The Vienna State Opéra is much more than just a local institution; it is a vital part of the city's identity and a national landmark.

 

As of the 17th century, the Hapsburgs lavishly patronized the opéra. Family members Ferdinand III and Leopold I composed for the théâtre, while Charles VI tried his hand at conducting the orchestra, and the Empress Maria-Theresa often mingled with the corps de ballet.

 

During the 19th century, the Karntnerthor-Theater was demolished and the présent building was constructed on the famous " Ring ". It was here that Mahler, with the help of the set designer Alfred RoUer, imposed a new style of performance, based on audacious stagings and a very précise interprétation ofthe score, which demanded countless rehearsals.

 

After the fall of the Hapsburgs, Richard Strauss took over the reins of the newly baptized Vienna State Opéra. Curiously enough, only one of Strauss'operas, THE WOMAH WITHOUT A SHADOW, was premiered in Vienna. Clemens Krauss and Karl Bôhm were to follow in his footsteps. Under Bôhm's direction, the Opera created its own Company, which was to serve as a model for several générations. Even the bombs that destroyed the opéra house in 1945 could not prevent singer s such as Elisabeth Schwarzkopf, Irmgard Seefried, Sena Jurinac or Erich Kunz from becoming legendary.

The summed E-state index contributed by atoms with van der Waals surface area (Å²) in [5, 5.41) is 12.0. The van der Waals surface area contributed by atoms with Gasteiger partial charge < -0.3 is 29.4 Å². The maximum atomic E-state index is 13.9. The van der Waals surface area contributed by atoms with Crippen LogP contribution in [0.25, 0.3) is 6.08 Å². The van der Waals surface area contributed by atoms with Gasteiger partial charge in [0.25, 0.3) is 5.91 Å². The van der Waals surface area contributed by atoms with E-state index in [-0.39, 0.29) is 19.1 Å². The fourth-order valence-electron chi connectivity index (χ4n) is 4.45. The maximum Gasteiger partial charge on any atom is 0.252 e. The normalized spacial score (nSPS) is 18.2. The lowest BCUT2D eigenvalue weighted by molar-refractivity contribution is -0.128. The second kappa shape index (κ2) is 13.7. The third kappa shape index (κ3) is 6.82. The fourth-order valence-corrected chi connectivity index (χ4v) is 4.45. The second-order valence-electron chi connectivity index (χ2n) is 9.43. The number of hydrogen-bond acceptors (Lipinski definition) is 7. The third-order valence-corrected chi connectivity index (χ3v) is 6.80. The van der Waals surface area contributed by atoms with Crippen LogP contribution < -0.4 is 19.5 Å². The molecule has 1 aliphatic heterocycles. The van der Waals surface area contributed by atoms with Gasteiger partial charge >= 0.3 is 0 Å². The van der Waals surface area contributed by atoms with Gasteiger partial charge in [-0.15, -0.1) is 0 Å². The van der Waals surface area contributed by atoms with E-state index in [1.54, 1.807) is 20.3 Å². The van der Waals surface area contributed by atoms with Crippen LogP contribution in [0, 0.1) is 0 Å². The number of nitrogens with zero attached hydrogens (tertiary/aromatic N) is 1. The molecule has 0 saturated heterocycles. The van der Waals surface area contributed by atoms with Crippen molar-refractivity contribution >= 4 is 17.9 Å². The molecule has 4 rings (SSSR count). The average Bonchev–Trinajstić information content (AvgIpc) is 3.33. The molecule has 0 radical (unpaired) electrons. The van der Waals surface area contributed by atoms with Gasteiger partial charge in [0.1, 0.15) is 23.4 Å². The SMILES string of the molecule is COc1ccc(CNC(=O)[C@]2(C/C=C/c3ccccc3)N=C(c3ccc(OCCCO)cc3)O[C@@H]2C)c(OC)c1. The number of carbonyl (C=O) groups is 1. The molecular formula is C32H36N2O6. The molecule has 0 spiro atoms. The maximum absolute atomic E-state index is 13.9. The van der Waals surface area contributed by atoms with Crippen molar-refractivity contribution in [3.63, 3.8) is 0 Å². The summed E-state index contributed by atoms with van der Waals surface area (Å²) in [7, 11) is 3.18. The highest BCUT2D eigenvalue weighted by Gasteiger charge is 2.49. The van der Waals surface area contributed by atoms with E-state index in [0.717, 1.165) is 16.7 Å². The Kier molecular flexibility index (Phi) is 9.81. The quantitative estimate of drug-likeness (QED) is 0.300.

One musn't think that the Viennese applaud only their homegrown stars. In 1955, when Maria Callas came to sing LUCIA DI LAMMERMOOR in the reconstructed building with Karajan conducting, the public blocked traffic to pay tribute to the diva... in the street! Karajan succeeàed Karl Bôhm, and invited many international stars to corne sing on the Viennese stage. Works were henceforth sung in their language of origin, and coproductions with La Scala permitted the disco-very of voices such as that of Mirella Freni in LA BOHEME.